Treatment of Sleep Apnea

Treatment of Sleep Apnea

Sleep apnea is a common, severe sleep disorder. Patients suffering from sleep apnea suffer from breathing problems while sleeping. Their breathing is abrupt and repeatedly stops and starts and they find themselves gasping for breath throughout the night. The irregular breathing pattern lowers the oxygen level in blood and leads to serious health issues, including cardiovascular problems, ADHD, and depression. Sleep apnea is of the following three types:

1. Obstructive sleep apnea

Obstructive sleep apnea or OSA is the most common form of sleep apnea. Obesity or excess weight is the leading causes of OSA. Obstructive sleep apnea occurs when the muscles present in the back of the throat relax and the airway narrows while

breathing. Due to this, patients cannot get enough air while breathing; as a result, their blood-oxygen-level drops. The lowering of blood-oxygen-level triggers the brain to briefly awaken the patient from sleep. This is repeated 5-30 times each hour, every night, impairing the patient's ability to attain a night of deep, restful sleep.

2. Central sleep apnea

Central sleep apnea is the second most common form of sleep apnea. Patients suffering from it experience shortness of breath while sleeping because their brain fails to stimulate the breathing muscles. This means that they forget to breathe for a short period of time while sleeping. As a result, they find themselves awakening multiple times, while gasping, or choking due to loss of breath.

3. Complex sleep apnea

Complex sleep apnea is a complicated combination of obstructive sleep apnea and central sleep apnea. It is also known as treatment-emergent central sleep apnea.

What are the symptoms of sleep apnea?

Sleep apnea is generally characterized by its most common symptom, snoring. Nevertheless, not everyone who snores has sleep apnea. Common symptoms of sleep apnea include:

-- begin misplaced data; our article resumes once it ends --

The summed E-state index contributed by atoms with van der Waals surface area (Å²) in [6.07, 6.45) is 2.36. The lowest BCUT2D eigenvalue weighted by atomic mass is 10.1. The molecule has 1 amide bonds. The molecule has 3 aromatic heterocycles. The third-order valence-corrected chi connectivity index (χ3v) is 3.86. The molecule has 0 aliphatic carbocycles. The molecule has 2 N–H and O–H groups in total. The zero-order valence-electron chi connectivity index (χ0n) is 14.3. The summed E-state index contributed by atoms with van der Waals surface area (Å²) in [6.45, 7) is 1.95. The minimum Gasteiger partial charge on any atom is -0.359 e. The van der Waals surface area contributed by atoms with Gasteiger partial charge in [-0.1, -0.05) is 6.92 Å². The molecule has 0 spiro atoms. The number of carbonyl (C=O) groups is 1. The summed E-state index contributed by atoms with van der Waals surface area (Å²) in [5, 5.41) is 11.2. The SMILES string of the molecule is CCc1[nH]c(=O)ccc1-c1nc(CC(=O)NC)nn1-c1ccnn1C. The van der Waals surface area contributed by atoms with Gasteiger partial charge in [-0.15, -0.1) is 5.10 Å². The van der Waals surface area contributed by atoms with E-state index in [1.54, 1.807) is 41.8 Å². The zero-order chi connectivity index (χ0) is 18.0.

• Loud and persistent snoring.
  • Multiple pauses in breathing.
  • Choking, gasping, or snorting sounds while breathing.
  • Waking up with a dry throat almost every day.
  • Daytime sleepiness accompanied by fatigue.
  • Reduction in cognitive skills.
  • Morning headaches and body pain.
  • Frequent visits to the bathroom during the night.
  • Reduction in sexual desires.
  • Irritability.
  • Insomnia.

How is sleep apnea treated?

Sleep apnea is a common, yet serious problem. If left untreated, it leads to a reduction of cognitive ability, depression, cardiovascular diseases, and stroke. The different methods of treating sleep apnea include:

1. Continuous positive airflow pressure (CPAP) therapy

CPAP therapy is the frontline treatment for sleep apnea. Continuous Positive Airflow Pressure or CPAP uses a mask-like machine to provide a constant stream of airflow that keeps the upper airway open while sleeping.

2. Other breathing devices

If a patient does not respond well to CPAP therapy, other breathing devices are used. They are:

  • Expiratory positive airway pressure or EPAP
  • Bilevel positive airway pressure (BiPAP or BPAP)
  • Adaptive servo-ventilation (ASV)

3. Oral appliances

The oral appliances used to treat sleep apnea are custom-designed mouthpieces that enlarge the airway and provide for proper, regular breathing. They are of the following two types.

  • Mandibular repositioning mouthpieces: These devices cover the upper and lower dental arches and hold the jaw in position, preventing it from obstructing the upper airway.
  • Tongue retaining devices: These appliances lock the tongue in a forward position and prevent it from rolling back and obstructing the upper airway.

4. Sleep apnea implants

Sleep apnea implants are surgically positioned pacemaker systems. They sense the breathing pattern of an individual and stimulate the muscles to keep the airway open for proper and regular breathing during the night.

5. Surgery

Surgery is the last option and is performed to treat severe forms of sleep apnea. Surgical procedures like a tonsillectomy, jaw advancement, and tracheostomy are performed to widen the airway. The airway is widened using surgical procedures in the following ways:

  • Removing tonsils from the back of the throat.
  • Moving the upper and lower jaw forward.
  • Creating a hole through the neck into the trachea. A breathing tube is passed through the hole into the windpipe to aid in breathing.

At Murray Dental Care of Cupertino, our entire team of dentists and hygienists is committed to providing supreme quality dental care to our patients and their families. If you are inclined towards taking the first steps to improve your dental health and hygiene, call us at (408) 253-5277 to book an appointment.

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